Hackathons: The Gateway to Product Innovation
Hackathons are fast gaining popularity the world over and for all the right reasons! Hackathons are essentially a collaboration fest for programmers, designers and software developers. However, it is as much about technology as it is about creativity and imaginative thinking. A hackathon brings together people with technical skills to build a solution or an innovative idea through collaborative coding. The result? A website or a mobile app or sometimes even a robot that does something unique or adds efficiency to an existing process. Hackathons are also breeding grounds for startup successes. Popular productivity app, Workflow, was first built in 48 hours at a hackathon in January 2011. It was later acquired by Apple.
Various brands, big and small, tech and non-tech invest in sponsoring and enabling hackathons in order to encourage ‘out of the box’ thinking, and product innovation.
Facebook organizes internal hackathons every few weeks for its employees and has famously claimed that many of Facebook’s features (including video, Like button, chat) were built at Hackathons. Would you believe that ‘tagging in comments’ was actually built at a Facebook hackathon by an intern?
.TECH, a domain extension exclusively for the technology industry, has been actively engaging the tech community through hackathons all over the world. In its first year, .TECH supported over 135 hackathons, reaching over 20,000 tech enthusiasts, programmers, coders and web designers globally. From HackPrinceton in the US to HackPrague in Prague to HackCity in London, ECJamming in Hong Kong, RoboHacks in Canada and ClashHacks in India; www.get.tech is reaching out to the tech community far and wide through partnerships, special prizes for .TECH category and free .TECH domain names!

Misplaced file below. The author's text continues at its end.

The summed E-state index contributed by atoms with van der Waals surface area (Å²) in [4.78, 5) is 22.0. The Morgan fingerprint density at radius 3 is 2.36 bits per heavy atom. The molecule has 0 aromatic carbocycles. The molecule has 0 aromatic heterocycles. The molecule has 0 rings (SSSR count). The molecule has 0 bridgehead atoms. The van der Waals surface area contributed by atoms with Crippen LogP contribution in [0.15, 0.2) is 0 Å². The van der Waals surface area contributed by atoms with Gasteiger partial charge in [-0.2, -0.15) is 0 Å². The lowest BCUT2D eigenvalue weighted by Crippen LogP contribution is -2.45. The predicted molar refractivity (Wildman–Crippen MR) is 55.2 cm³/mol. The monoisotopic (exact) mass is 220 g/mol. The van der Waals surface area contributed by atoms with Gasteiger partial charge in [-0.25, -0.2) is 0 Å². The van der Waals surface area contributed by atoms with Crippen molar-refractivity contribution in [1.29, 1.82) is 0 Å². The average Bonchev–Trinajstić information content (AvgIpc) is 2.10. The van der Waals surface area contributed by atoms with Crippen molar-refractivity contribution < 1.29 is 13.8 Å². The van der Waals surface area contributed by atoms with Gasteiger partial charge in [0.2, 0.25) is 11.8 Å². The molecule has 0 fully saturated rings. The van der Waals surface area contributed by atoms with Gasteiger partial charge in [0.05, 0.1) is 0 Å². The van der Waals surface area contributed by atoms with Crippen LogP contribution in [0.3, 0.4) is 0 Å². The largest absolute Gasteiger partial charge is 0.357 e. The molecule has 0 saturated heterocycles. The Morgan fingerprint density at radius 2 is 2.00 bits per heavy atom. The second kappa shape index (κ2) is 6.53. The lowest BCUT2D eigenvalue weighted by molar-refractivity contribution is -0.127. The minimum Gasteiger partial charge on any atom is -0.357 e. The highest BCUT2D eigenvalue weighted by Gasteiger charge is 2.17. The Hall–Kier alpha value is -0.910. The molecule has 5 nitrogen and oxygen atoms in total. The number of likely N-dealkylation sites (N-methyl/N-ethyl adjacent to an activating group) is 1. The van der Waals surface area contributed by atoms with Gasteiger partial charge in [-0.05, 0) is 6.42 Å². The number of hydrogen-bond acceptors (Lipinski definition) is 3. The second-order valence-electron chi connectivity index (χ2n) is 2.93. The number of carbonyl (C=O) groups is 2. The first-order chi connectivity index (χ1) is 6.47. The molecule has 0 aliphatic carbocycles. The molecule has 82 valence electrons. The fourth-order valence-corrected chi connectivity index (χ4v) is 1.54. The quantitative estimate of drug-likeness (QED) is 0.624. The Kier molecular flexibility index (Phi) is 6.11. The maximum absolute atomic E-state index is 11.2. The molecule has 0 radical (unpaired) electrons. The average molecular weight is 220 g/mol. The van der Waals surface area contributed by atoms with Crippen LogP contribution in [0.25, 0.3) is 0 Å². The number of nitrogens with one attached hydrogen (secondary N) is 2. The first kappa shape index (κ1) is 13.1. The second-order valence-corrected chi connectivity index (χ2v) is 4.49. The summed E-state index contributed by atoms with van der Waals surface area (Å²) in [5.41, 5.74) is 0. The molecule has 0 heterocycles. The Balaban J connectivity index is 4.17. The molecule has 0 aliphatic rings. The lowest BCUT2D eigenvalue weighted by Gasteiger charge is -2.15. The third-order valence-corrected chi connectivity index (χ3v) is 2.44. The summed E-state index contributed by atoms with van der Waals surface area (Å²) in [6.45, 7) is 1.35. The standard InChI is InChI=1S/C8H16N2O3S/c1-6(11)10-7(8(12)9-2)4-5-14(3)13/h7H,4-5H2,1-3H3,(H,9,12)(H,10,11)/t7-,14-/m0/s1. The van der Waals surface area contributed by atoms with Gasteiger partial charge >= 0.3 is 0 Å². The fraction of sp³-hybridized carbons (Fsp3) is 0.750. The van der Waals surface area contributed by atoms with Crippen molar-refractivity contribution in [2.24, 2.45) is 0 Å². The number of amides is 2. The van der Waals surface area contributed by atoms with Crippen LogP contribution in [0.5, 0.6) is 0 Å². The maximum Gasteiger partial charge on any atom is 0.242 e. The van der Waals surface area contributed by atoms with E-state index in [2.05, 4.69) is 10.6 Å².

For students of technology, hackathons are god-sent to build something from scratch and win cool prizes; and sometimes even a job offer! University and school hackathons are a great place for organizations to find future product innovators who are capable of blending in imaginative product features with technology. Often, disruptive startups and entrepreneurial ideas have come out of on-campus hackathons. Take, for instance, www.betagig.tech, which was built by Nicole Klein and Melissa Hargis at the Launch Festival 2016 hackathon in San Francisco. They won the first prize of $250,000 which became their capital to launch the business.
Various student hackathons are hosted on .TECH domains, such as www.pixelhacks.tech, the Bay Area’s First All-Female High School Hackathon and anvil.goldsmiths.tech, a student-run hackathon at Goldsmiths, University of London. Students at these hackathons have built various exciting product innovations that have huge potential if developed into a business idea.
This year, .TECH is looking forward to supporting more than 200 hackathons worldwide, reaching over 30,000 programming enthusiasts worldwide. Watch this space for more updates!